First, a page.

Lake Zurich Pet Owners: Does My Dog Have Arthritis?

Arthritis is a term describing joint pain or disease and is incredibly common among dogs. Osteoarthritis, or Degenerative Joint Disease, is the most often seen form. It can affect joints in the knees, elbows, back, shoulder and ankle.

It can range from mild to severe pain and because that pain can come and go, it is sometimes difficult to spot.

In this article, we’ll go over some common risk factors of arthritis in dogs and symptoms to look out for.

Risk Factors for Arthritis in Dogs

Your dog’s chances of developing arthritis increases if he has any of the following risk factors:


The heavier your dog is, the more weight she is putting on her joints, which wears down the cartilage that serves as a buffer between the bones in her joints.


Osteoarthritis is most common in older dogs, although there are other forms of arthritis that may affect younger pups.

Improper Nutrition

Some studies have suggested that a diet lacking in necessary oils and omega 3 fatty acids can increase a dog’s chances of having arthritis. These oils and fatty acids assist in lubricating the joints and play a role in joint tissue restoration.


Sometimes arthritis is due to malformation of joints, which can be an inherited trait. Irresponsible or over-breeding contributes to genetically inherited arthritis, as well as other joint issues, such as hip dysplasia.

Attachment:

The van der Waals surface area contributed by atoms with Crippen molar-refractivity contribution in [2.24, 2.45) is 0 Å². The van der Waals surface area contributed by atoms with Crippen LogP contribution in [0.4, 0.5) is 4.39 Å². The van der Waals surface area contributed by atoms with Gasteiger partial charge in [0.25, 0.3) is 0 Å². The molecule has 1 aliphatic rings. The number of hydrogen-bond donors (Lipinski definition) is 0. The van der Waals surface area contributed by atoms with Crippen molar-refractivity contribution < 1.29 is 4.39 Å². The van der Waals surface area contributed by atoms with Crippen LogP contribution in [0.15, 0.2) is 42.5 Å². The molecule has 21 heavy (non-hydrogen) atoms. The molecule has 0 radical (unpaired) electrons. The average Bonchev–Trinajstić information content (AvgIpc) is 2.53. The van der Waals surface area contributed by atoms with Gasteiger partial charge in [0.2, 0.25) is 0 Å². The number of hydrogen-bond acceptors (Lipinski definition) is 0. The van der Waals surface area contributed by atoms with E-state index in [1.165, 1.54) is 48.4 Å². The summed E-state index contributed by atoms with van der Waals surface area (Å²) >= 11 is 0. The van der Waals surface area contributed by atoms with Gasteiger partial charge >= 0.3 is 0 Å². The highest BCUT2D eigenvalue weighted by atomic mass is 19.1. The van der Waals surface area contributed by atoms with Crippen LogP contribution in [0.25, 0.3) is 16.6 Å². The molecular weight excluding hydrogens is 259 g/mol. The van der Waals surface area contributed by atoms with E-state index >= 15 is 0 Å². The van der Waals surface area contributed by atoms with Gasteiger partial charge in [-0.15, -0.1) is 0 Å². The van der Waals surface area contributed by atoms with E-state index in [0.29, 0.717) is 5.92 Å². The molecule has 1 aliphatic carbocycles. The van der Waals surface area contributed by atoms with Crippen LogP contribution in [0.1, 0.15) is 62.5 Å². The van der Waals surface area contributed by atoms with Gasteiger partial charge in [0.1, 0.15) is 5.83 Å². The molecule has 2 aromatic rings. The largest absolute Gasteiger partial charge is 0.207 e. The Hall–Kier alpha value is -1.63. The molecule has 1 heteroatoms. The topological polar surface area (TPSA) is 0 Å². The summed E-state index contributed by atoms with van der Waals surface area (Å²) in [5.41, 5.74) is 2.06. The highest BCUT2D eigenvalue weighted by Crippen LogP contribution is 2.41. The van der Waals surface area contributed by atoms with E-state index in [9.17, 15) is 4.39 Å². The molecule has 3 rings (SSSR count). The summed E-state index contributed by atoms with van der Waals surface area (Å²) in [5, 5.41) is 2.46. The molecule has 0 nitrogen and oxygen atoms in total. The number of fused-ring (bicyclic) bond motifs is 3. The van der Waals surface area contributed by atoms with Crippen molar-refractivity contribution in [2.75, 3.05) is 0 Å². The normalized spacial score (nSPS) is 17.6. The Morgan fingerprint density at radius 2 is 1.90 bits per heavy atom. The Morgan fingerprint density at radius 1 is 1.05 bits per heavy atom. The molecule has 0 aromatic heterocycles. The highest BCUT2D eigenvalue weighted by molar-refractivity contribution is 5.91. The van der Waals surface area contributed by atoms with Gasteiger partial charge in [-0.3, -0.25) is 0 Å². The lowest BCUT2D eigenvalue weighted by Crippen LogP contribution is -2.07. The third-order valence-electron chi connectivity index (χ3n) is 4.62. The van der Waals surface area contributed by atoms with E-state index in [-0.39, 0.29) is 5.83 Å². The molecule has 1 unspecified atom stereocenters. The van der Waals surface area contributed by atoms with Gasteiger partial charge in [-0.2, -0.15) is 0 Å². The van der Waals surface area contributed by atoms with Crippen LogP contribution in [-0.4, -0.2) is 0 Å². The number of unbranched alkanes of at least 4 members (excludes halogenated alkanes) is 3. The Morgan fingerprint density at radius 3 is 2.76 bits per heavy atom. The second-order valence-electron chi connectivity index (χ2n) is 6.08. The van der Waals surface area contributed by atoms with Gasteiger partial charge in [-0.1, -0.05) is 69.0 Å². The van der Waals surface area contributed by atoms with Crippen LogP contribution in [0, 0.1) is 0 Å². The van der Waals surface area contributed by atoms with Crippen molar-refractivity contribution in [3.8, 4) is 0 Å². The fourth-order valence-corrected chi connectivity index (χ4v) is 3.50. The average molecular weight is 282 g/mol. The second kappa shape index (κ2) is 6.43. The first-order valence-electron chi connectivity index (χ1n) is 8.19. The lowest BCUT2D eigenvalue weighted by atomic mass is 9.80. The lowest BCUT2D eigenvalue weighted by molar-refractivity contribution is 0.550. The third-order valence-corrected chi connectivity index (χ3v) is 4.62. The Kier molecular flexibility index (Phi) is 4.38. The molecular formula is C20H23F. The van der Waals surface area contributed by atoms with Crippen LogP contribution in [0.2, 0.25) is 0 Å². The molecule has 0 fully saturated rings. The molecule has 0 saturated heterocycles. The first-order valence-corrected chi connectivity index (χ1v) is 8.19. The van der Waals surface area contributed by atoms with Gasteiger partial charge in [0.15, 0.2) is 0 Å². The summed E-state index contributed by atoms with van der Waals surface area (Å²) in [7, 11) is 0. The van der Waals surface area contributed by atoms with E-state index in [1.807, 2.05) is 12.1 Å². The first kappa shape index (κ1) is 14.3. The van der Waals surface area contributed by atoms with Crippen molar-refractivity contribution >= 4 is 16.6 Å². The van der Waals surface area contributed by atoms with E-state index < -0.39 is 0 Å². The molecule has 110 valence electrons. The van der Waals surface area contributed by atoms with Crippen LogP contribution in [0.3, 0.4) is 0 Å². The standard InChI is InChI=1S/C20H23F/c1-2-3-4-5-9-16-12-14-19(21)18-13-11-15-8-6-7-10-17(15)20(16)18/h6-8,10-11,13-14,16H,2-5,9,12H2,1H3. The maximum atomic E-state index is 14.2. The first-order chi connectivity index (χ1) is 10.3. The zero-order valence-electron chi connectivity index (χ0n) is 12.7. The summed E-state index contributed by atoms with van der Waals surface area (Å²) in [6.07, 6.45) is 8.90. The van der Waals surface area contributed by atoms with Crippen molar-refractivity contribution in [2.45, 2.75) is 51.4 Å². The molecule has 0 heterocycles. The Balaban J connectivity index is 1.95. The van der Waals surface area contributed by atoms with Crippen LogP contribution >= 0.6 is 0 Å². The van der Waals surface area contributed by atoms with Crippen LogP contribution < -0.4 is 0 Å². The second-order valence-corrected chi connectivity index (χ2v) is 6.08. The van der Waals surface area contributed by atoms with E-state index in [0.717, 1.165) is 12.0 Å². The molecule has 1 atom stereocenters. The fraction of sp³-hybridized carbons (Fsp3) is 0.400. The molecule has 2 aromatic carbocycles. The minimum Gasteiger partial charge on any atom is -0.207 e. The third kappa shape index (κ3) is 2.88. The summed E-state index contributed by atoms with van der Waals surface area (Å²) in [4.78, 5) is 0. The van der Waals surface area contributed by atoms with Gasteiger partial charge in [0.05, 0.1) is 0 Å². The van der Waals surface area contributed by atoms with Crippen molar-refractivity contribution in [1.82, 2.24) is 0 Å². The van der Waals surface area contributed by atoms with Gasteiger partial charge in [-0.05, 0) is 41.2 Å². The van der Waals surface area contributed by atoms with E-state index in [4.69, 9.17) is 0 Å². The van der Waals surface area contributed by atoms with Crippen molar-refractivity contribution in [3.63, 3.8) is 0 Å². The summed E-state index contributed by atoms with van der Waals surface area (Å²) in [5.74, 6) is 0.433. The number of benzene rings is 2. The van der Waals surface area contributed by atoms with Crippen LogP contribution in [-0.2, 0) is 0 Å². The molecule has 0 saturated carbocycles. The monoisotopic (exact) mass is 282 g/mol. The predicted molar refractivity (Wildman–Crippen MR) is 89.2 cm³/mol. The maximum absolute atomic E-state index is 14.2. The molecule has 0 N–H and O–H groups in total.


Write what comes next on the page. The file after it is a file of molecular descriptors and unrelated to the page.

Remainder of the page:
If your dog has suffered any fractures or ligament tears, his odds of developing arthritis later are increased. Any damage to the bone, ligaments or joints can alter the formation of the joint, which can lead to deterioration of the cartilage.


Larger breeds, such as Golden Retrievers, German Shepherds, Great Danes or Rottweilers, are more prone to developing arthritis for the same reason overweight dogs are. The increased weight puts more pressure on their joints.

Joint Infections

Some diseases, such as Lyme Disease, causes infection, inflammation and damage to the tissue lining the joints.

Repetitive Stress

Athletic dogs that frequently play games like frisbee, dock diving or agility competitions put more strain on their joints over time and are more likely to wear down cartilage between the joints.

Does Your Dog Have Arthritis in Lake Zurich, IL? Look Out for These Symptoms

If you suspect your dog is suffering from arthritis, be on the lookout for the following behaviors and symptoms:


You might notice your pup is moving a little like a robot, particularly after she wakes up from a nap. She may be avoiding having to bend aching joints too much until they “warm up.” This is because during times of immobility inflammatory fluid can collect around the joints.


If your dog has arthritis in his knees, ankles, hips or elbows, you may find him favoring the sore legs more than others, which leads to a limp in his gait. This limp will probably come and go, depending on the severity of his arthritis.


A dog with arthritic joints will probably not have her usual “get up and go” – and who could blame her? If moving hurts, your sweet pup won’t have the same desire to do normal things, like greet you when you come home or go for walks.